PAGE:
So, the media server died. Well, it’s not dead. At 10 years old the Athlon XP’s power supply started to fail. I have a faint feeling it may have failed before, but this time I wandered into the Laundry room / Store, and went ‘gosh, it smells of hot components’. Having checked over the motherboard* and found no leaking capacitors I took out the power supply (which I suspected anyhow) and peered in. And in the darkness there lurked multiple failing capacitors.
So. I thought about it. I thought I could replace the power supply. But I hate just slinging something that needs only minor work to repair it. I thought I could replace the whole PC and freecycle the old one, but a quick check of e-bay revealed that PCs that are are on there are either on buy-it-now for way more than a new power supply (or repairs to the old one) or more than I’m willing to spend.
Having visited Nikki and Kate, they had a Packaged Hell Intel P4 that was filling space in their lounge (ironically it’s one that’s been here before, and we returned to them having decided we had no use for it). Having revised my processor knowledge from 10 years ago, it’s slightly higher performance and it sports 2 gig of ram. This, it seemed was a winner. And so I brought it home and performed open heart surgery:
And then sat down and played the ‘getting a new OS onto an old computer’ game.
It’s actually not that difficult, ‘cept I didn’t want to disassemble my desk – pulling the monitor and such, but upstairs there’s no WiFi adaptor and no wired network point (yes, I should have got them to run the cable at the same time as they rewired, rather than sneaking my network cables in after they’d wired downstairs and not bothering with upstairs) and this machine plugs into the flood-wired downstairs network when it’s fully installed. So I took it upstairs, and after a couple of failed disk burns (the stack of very cheap CD-Rs that I keep kicking around providing a staggering fail rate) produced a CD which worked (they report 24x burning, but 10x is about as fast as they’ll cope with). Having installed Ubuntu I shut down the machine for the night (having found it doesn’t have VLC on the base install CD).
Then yesterday I booted it downstairs connected to the network, forgetting that X needs some tweaks before it’ll boot headless. It didn’t boot, obviously. Then I gave in and pulled the monitor from my desk (time to be grateful for LCDs) and tried again. Still not booting. After a few more goes (it’s not making it to any form of command line either) I reinstalled Ubuntu. It still failed. Then I looked at the power supply in the P4. 315Watts. Whatnow? Running the notoriously power hungry P4, three hard disks and a DVD drive? I suspect it’s a bit much for it. It already ‘whined’ – apparently it’s always done that – or at least for a long time, but I think the whine eminating from it may have been a death-whine.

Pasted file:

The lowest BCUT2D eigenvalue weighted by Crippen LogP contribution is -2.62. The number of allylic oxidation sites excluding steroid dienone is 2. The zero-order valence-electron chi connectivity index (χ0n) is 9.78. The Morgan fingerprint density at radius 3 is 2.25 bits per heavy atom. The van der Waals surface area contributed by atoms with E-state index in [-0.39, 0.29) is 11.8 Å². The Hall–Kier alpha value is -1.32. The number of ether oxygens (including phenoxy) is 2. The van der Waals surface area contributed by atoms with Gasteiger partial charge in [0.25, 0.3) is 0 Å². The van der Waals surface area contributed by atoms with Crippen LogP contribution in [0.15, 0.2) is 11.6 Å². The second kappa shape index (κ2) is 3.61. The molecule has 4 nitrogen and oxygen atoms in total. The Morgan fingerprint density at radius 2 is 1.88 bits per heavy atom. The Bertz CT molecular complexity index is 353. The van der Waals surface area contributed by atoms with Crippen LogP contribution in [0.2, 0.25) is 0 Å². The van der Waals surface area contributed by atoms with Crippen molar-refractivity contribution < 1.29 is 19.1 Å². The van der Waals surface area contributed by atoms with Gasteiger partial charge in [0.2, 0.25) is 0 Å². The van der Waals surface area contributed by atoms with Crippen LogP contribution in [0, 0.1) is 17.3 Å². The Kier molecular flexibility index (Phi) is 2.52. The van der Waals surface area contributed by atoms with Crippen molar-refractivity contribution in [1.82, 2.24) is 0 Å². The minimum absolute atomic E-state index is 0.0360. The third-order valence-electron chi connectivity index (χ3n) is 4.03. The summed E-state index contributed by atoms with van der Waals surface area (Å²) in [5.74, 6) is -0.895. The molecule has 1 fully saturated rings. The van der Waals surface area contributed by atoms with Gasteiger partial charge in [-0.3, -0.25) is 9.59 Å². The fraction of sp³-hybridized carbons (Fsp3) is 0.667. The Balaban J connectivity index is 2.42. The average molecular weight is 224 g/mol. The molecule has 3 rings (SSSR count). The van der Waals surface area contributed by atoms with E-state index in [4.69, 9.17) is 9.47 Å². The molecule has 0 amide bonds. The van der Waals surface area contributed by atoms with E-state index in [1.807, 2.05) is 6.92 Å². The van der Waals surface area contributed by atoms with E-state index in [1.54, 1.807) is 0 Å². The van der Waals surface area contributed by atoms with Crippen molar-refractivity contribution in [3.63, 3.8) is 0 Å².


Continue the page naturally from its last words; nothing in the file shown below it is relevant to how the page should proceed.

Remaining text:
So the new plan:
– Replace capacitors in old power supply and use to switch out with old power supply on Garage PC – which is the same age as the power supply that’s failed.
– New power supply in P4 – if that works and it runs properly, use that.
– If not, nick memory from P4 (although there’re only two slots in my Athlon) and use it to marginally upgrade the Athlon server.
Unfortunately, this means I get to reinstall software that I’ve spent a fair while tweaking. Mediatomb. So feh.
ETA: I was hoping to go and pick up a power supply today, from a local store (for local people). Unfortunately, ringing around demonstrated that there is a difference between “profit margin” and “I’ll wait a day or two for it to arrive from an internet supplier”. I understand they have much higher overheads, but the difference between 16 quid delivered for a 700 Watt power supply and 40 quid I go and collect it for a 500 Watt one is too much for me, even with my ideals about buying locally, to ignore. This is more frustrating because I wanted to treat myself to a new episode of The Newsroom before I went to work for my night shift, which I thought was unlikely, but I had vague hopes for. Feh, basically.
ETA2: Bollocks. Unintentionally bought my new powersupply from Scan. Bought it on ebay, didn’t pay attention to seller’s name… Arse.
ETA3: And the capacitors have arrived… The Royal Mail left them outside the house… in the rain. How helpful.
*Not motherbard, which is literally different.